John Hutcheson
Gab Creek Farm, LLC
539 Gab Creek Farm Road
Dahlonega, GA 30533
(706) 864-3690

Morgans influenced the American Quarter Horse. Click on any name below to read articles by Morgan historian Gail Perlee that chronicle that development.


Two Eyed Jack

Yellow Lou

Jess Hankins



Click on the cover picture above to read John's feature article from the March 2012 issue of THE MORGAN HORSE magazine entitled "Scaling Mountains on a Morgan". This article was awarded First Place by American Horse Publications in 2012 as best Feature Single Article for that year in the United States.

In the fall of 2008 the two Morgan mares, Gab Creek Gay Mashanta and Althea Moro, carried and/or packed John and his partner Jim Hallman the length of the Cloud Peak Wilderness in North East Wyoming, enduring a temperature drop of 60 degrees and an unexpected foot of snow. John says "we were so far in there that at age 62 and over 10,000ft altitude we would have been in trouble, but with the Morgans all we had to do was sit up and ride." To see a photo album of this trip click here. To see these same Morgans on Pryor Mountain, MT in search of the famous "Cloud", click here. And to see these mares in the Platte River Wilderness click here.

Pictures from John's ride with his Morgan mares through the Cloud Peak Wilderness in the fall of 2008 have been compiled into this video. The video was created by Cheryl Kemptner, a high school classmate of John's, for their class reunion website (45th!).

Yes, Morgans do still work cattle, and have an innate sense about it. The following series of photos (taken the summer of 2007) is of John on the Morgan mare JaF Twilight Dream Dancer in the Sierra-Nevada moving cattle from down near Porterville up to the Golden Trout Wilderness in the Sequoia National Forest. This was a green mare but she took to the job like a duck to water. Photos by Dancer's breeder Jo Johnson of Jaquima a Freno Morgan Stock Horses. Click here to read the article about this cattle drive.

And Morgans can pack and they certainly don't mind a crupper after 100 years of carriage service.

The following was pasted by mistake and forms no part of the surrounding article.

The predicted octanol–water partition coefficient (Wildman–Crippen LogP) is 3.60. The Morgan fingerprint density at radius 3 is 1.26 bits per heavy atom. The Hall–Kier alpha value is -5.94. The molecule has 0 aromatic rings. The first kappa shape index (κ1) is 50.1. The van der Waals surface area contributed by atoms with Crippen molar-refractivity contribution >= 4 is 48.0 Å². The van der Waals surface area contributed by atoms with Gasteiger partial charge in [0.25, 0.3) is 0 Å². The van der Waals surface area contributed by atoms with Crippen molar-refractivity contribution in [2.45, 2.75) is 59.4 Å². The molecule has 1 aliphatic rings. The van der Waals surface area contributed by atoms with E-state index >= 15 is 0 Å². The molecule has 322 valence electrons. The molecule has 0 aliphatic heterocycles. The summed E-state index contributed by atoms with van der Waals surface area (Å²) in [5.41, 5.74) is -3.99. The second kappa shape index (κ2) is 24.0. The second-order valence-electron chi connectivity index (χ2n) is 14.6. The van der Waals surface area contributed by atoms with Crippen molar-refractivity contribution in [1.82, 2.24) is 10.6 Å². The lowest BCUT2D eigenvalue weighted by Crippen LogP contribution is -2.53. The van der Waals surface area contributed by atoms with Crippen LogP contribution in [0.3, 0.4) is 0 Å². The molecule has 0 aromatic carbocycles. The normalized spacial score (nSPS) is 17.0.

This Morgan mare was unshod and stayed sound over a six day 54 mile cattle drive from 1,200 ft to over 8,000 ft.

John's Cowboy Poetry


I know this girl, named Lucy Ray,
She called me just the other day.
It struck me funny what she had to say,
But from horses, she can’t stay away.

“Hutch, I’m feeding nine, and that’s OK,
Since what they eat is mostly hay.
Can’t work all week and ride that many,
So, nine is just a gracious plenty.

But there’s a mare in Californi ‘A’
She’s been on cattle and likes to play.
A buckskin, not a bay,
Someone will haul her out this way.

And then with me she can here stay.
An even number now is ten,
And that’s much better
(Fungswhe, Karma, Zen)
Plus counting mares in pairs is such a win!

She’s a Morgan, don’t you know.
I have seven ‘Justins’ in my pen.
The quarter horses I can sell to cowboy friends.
Then three more Morgans would put me back to ten!”

You see her mind, it works this way:
Horses, shoes and hay.
Bull riders, farriers, clowns and 4H kids,
In blue jeans she is bound to stay, my horsey friend, Lucy Ray.

The following poem can also be found on John's page on here.

Ed Dabney survived seven winters as a cowboy in Wyoming. He told me this tale of fright over dinner one evening and the next day I wrote this poem sitting on my horse on the third day of a Buck Branaman Clinic. Buck probably thought I was trying to take down every word he said. But the muse had come on me and I had to get it down on paper. So this is a cowboy special literally written in the saddle. It is funny now. But a feller can easily get crippled for life if not killed out right in a situation like this.

The Fast Elk

Ed Dabney, for the freezer, shot 'im an elk one fall.
He was living out near Dubois, working for the “Hole In the Wall.”
It was gettin' late, so Ed, he thought, “I’ll quarter in the morn.”